The platonic ideal of South By Southwest is stumbling upon a band you’ve never heard and finding a new favorite for life. The reality is that most bands are average, and there’s more noise than signal within the overwhelming selection of performers at Austin’s annual industry bacchanal. So whenever it actually happens — when you wander into a room and are gobsmacked, delighted, electrified — it’s to be celebrated, not to be taken for granted.
That’s how it went Wednesday afternoon during Brooklyn Vegan’s party at Mohawk. When Militarie Gun wrapped up on the outdoor stage, I wandered indoors to see who was playing and soon learned it was Sweet Pill, a five-person emo band from Philadelphia. Admittedly, Sweet Pill are not totally obscure. They’re signed to the perennially excellent Topshelf Records, and a quick search through my inbox revealed about a dozen press releases promoting last year’s Where The Heart Is. But a music blogger’s email account is kind of like the online version of Austin during SXSW all year round, and Sweet Pill got lost in the wash.
You can trust that I’ll be paying close attention for the next announcement because holy shit! Sweet Pill! They were so arresting at Mohawk that I had to see them again Thursday night at Topshelf’s official SXSW showcase at Cheer Up Charlie’s, where their performance on the outdoor stage around midnight was even better. Where The Heart Is is a very strong record, but I feel blessed to have discovered Sweet Pill through their live show. These five are great musicians, great songwriters, great performers, and seemingly great friends too. Onstage, that all adds up to an immensely charming powerhouse.
Sweet Pill pull together a few different strains of emo. There’s the inevitable resemblance to early Paramore, what with singer Zayna Youssef belting out melodic rallying cries while the rest of the band roars and surges in anthemic fashion. There’s also quite a bit of the twinkly, mathy, post-American Football guitar virtuosity that popped off in the early 2010s emo-revival era, as well as an epic heaviness seemingly borrowed from post-hardcore. It all combines seamlessly into songs that obliterate the distinctions between power and finesse, between pop and hardcore, between emo and the larger continuum of crowd-pleasing rock ‘n’ roll.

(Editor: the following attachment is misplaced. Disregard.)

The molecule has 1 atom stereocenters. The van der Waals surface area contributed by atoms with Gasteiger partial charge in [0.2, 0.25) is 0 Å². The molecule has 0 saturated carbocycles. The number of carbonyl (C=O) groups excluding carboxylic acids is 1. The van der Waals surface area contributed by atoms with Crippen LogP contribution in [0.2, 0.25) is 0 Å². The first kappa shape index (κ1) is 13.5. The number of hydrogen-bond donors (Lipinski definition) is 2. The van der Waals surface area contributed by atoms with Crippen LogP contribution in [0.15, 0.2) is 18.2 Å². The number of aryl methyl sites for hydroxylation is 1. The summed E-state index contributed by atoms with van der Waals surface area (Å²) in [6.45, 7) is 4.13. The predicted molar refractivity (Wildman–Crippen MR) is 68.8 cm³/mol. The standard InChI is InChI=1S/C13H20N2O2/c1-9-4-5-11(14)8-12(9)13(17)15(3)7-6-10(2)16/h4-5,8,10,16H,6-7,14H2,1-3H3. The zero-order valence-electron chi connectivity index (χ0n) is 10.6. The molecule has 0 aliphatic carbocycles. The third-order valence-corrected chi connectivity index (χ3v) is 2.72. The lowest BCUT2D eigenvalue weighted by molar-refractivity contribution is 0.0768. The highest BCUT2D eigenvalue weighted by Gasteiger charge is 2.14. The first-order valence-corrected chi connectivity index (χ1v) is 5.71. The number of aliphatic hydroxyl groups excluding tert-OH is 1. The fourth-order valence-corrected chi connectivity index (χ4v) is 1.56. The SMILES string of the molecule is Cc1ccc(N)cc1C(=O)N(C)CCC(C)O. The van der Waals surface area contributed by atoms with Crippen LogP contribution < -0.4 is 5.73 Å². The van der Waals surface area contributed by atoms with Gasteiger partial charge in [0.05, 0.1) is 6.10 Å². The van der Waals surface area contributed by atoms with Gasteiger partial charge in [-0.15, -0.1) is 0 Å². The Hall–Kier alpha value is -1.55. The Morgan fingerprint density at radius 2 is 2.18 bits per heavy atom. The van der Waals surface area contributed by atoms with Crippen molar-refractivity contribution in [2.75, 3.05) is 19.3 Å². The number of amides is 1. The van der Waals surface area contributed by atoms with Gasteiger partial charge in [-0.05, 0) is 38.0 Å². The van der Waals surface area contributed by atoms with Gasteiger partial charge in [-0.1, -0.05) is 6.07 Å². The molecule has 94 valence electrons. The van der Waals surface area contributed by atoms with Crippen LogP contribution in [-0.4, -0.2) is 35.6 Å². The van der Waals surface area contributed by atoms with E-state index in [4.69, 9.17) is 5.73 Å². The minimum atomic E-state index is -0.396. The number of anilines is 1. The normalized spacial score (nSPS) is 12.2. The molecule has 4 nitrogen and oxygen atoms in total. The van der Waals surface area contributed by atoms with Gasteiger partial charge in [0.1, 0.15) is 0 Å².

Guitarists Jayce Williams and Sean McCall have a telepathic connection. Their instruments interlock majestically throughout a Sweet Pill show, sometimes trading off precise rapid-fire riffs, other times converging on the same hard, heavy power chord and beating it into submission. I’d say it reminds me of Nick Valensi and Albert Hammond Jr. except the sound here is far more “Warped Tour at its impeccable peak” than “performatively ragtag CBGB revival.” The interplay between the guitars is so captivating that you might miss how many dazzling drum fills Chris Kearney works in without losing the crisp, violent snap that drives Sweet Pill’s songs forward and dramatically halts them at just the right times. The three of them plus bassist Ryan Cullen are all extremely well-rehearsed; rather than get bogged down in such technical music, they make intricate compositions feel fluid and resoundingly alive.
But the star of a Sweet Pill show is undoubtedly Youssef, one of the most charismatic frontpeople I’ve seen in years. She bounds around the stage with wild-eyed enthusiasm: stomping and thrashing like Henry Rollins, communing with the crowd through her endlessly expressive face, relishing her bandmates’ prowess with finger-points and air-guitar outbursts. She is a bracingly physical presence, a true performer. Just as importantly, the woman can sing. Song after song, she sends her voice soaring without hitting a bum note. It’s remarkable. Occasionally, Youssef switches over into a grotesque roar that suggests she could just as easily front a far nastier band than this. But I’m glad she’s fronting Sweet Pill because Sweet Pill are incredible.